From this table, it is evident that:
– I only agree with the versions on about 25% (2/8) of the occasions (where they use “land”).
– On the other 75% (ranging 63% to 88%) of occasions (shaded yellow), the versions use “earth” (which has global connotations) even though it is evident from the context that none of these verses refer to the whole planet or all its inhabitants.
– The translators are always using “earth” when the context involves more than one country. However, they are also using it for a single country (1:18)!
By the way, the NKJV uses “land” or “nation” on 50% (4/8) of these occasions.

The phrase kol erets in the prophets

The phrase “all the earth/land” kol erets (Strongs #3605 and #776) occurs in Zephaniah 3:8 and 3:19 and is used in the Bible by other prophets. A study was made into the translations of this phrase in the prophetic books by various versions of the Bible. The results are tabulated in a similar format to that described above. The verses are listed in approximate chronological order.

From this table, it is evident that:
– I think that the phrase refers to the whole earth or all its inhabitants in about 13% (6/48) of the verses. The context of these verses is the sphere of God’s reign and God’s sovereignty. The other versions of the Bible agreed with this interpretation.
– These versions of the Bible translated the phrase as “land(s)” “country” or “countries” in about 56% (27/48) of the verses (but the NET used “earth” in three of these verses). The context of these verses is a country/land or a group of countries/lands. So it was used for both individual countries and groups of countries. I agreed with this interpretation. By the way, the fraction for the NKJV was 50%.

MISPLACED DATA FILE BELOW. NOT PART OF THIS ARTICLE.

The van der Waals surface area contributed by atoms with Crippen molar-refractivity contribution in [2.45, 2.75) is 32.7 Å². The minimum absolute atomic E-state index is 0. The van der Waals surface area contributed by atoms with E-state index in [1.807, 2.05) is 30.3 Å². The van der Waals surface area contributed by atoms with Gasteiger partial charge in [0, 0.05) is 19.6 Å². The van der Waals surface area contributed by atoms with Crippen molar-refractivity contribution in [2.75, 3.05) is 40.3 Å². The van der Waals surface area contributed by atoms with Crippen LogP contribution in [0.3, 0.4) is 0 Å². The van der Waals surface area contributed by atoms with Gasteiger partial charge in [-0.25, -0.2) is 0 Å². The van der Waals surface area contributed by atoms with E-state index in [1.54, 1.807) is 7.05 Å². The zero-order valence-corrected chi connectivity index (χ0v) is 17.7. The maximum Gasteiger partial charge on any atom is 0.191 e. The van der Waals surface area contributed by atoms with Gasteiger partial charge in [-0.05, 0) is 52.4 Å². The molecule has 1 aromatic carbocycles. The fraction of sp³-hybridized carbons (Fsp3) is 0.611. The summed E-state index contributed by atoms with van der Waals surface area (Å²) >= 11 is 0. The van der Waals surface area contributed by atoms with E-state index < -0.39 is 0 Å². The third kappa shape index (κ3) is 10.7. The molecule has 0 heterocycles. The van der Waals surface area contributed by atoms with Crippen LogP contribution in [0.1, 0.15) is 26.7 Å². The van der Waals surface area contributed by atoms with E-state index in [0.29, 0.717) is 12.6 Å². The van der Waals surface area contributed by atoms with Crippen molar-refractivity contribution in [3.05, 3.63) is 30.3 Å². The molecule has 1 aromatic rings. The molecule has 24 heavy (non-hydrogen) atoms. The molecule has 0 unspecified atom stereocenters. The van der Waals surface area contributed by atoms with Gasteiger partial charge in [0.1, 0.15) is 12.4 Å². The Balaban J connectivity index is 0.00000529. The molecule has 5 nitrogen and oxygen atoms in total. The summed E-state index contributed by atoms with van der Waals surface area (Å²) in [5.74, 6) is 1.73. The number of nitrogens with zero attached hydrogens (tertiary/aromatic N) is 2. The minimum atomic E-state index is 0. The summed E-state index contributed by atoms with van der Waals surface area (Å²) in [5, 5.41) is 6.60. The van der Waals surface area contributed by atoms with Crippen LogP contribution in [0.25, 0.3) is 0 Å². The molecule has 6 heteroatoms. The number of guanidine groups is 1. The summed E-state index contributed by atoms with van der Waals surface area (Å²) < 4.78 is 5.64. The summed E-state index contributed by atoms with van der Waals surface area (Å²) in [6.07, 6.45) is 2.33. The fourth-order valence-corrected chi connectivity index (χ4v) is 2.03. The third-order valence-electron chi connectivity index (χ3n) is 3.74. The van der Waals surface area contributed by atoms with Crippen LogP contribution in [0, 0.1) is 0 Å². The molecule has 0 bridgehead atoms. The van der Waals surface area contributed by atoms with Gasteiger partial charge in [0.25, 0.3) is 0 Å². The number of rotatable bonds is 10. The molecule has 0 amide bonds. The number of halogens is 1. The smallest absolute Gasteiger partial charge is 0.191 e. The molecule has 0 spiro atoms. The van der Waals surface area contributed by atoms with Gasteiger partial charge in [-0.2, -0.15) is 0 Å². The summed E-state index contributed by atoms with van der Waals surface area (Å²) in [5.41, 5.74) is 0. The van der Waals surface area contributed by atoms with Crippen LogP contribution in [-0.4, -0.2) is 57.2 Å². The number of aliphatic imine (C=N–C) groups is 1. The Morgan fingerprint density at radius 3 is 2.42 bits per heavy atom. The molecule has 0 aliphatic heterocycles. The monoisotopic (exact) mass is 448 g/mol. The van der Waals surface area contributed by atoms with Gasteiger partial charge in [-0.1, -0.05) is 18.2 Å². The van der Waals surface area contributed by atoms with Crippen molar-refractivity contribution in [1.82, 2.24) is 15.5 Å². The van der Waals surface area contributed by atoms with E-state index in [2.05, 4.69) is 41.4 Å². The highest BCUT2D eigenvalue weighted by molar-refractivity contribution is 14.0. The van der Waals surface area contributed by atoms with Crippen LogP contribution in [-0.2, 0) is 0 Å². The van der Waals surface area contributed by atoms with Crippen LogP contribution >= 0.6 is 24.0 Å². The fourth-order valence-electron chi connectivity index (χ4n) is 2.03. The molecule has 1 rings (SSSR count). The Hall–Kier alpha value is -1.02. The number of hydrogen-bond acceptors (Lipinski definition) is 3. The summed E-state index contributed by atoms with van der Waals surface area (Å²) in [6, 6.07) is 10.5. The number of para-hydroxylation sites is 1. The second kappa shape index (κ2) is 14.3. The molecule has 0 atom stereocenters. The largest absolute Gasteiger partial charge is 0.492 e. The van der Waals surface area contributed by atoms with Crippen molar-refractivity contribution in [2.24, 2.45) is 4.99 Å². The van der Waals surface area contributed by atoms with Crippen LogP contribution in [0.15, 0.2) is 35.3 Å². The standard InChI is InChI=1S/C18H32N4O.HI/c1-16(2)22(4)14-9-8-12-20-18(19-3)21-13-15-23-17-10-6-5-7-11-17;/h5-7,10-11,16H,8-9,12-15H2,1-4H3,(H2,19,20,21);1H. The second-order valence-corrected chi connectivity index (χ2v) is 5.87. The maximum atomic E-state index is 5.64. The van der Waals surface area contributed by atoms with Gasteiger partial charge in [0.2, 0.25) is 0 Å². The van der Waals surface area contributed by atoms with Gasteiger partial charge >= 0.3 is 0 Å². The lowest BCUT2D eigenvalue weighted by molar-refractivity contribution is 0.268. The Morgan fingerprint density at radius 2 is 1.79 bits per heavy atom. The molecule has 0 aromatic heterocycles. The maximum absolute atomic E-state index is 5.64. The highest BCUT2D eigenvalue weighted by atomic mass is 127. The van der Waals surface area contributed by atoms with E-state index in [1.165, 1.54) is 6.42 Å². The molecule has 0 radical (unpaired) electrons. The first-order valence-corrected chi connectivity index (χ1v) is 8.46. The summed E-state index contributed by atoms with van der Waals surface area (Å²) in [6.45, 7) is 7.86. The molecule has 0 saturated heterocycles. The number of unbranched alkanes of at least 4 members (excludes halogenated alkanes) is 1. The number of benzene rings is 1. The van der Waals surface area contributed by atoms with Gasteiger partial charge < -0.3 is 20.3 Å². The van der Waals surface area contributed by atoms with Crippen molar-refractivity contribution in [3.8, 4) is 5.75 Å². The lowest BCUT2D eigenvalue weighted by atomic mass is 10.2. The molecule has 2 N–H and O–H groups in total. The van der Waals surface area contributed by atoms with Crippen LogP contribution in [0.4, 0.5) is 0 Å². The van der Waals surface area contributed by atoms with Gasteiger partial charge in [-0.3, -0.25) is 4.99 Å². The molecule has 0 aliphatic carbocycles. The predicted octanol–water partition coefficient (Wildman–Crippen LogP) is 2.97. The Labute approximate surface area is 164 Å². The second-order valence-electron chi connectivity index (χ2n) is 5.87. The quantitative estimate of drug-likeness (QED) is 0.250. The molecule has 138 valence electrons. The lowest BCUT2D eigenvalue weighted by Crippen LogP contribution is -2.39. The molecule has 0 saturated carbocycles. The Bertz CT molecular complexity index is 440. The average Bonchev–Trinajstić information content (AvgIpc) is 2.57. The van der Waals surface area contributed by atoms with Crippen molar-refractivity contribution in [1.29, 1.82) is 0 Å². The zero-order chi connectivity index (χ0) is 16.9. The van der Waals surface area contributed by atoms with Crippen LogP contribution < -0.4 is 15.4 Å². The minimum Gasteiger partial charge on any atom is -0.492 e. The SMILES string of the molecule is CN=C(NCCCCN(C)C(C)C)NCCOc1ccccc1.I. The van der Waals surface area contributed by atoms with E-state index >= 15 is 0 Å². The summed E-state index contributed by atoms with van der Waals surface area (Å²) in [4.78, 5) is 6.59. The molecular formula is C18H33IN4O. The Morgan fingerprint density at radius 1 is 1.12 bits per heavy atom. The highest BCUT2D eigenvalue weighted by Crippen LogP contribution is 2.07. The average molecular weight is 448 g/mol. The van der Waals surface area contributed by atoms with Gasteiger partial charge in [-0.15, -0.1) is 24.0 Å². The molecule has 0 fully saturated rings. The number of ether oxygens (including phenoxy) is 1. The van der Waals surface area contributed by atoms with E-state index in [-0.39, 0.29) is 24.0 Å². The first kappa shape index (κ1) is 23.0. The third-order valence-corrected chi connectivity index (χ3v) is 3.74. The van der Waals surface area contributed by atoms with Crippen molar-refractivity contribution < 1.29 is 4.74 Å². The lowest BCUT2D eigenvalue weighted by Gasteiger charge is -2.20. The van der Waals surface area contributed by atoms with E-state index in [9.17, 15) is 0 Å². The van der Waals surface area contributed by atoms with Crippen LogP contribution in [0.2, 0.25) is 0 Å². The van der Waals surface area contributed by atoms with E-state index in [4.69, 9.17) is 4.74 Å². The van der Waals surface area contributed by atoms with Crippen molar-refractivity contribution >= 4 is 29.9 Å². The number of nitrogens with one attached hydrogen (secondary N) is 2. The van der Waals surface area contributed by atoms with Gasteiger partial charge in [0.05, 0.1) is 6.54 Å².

– However, the major difference between these versions and how I would translate the phrase is that they use “earth” where I use “land” (shaded yellow) in: Isa. 10:14 (except the NIV); 25:8; Zeph. 1:18; 3:8, 19 (except the NIV); Jer. 50:23; 51:7, 25, 41, 49; Hab. 2:20; Lam. 2:15; Ezek. 35:14; Dan. 8:5 (except the NET); Zech. 1:11. This is about 31% (15/48) of the verses. It shows that the translators are not only using this practice in Zephaniah, but in at least seven other prophetic books as well. Why are they doing this? Is it when it refers to more than one country? This is mainly the case, except for the countries of Babylon (Jer.50:23; Hab. 2:20), Edom (Ezek. 35:14) and Judah (Zeph. 1:18). So they are not consistent.

It is interesting that these versions of the Bible all tend to translate the phrase in a similar fashion in a particular verse. They agree on 90% of occasions (it is 80% when the NKJV is included). However, I can’t explain why they sometimes choose “country”/”land” for an individual country and sometimes they choose “earth”. Also, I can’t explain why they sometimes choose “countries”/”lands” for a group of countries and sometimes they choose “earth”.

Conclusion

I have shown that although four modern versions of the Bible usually translate the Hebrew words adamah and erets (Strongs #127 and #776) in the book of Zephaniah as “earth”; the word “land” would be a better translation.

A study was made of the translations of the phrase “all the earth/land” kol erets (Strongs #3605 and #776) in the prophetic books by four modern versions of the Bible. This showed that the poor translation in Zephaniah was evident in about 31% of the occurrences of the phrase in the prophetic books. The context of many of these is groups of countries (but some are single countries). I was unable to determine why these versions of the Bible all tend to translate the phrase in a similar fashion in a particular verse. Are the translators assuming that in the days of the prophets a group of nations was viewed as comprising the whole earth? But this doesn’t explain all the translations! The methodology seems to be inconsistent. Are they using some other criterion? Could the consistency between different versions indicate collusion or plagiarism?

Written, November 2014

Also See: God’s warning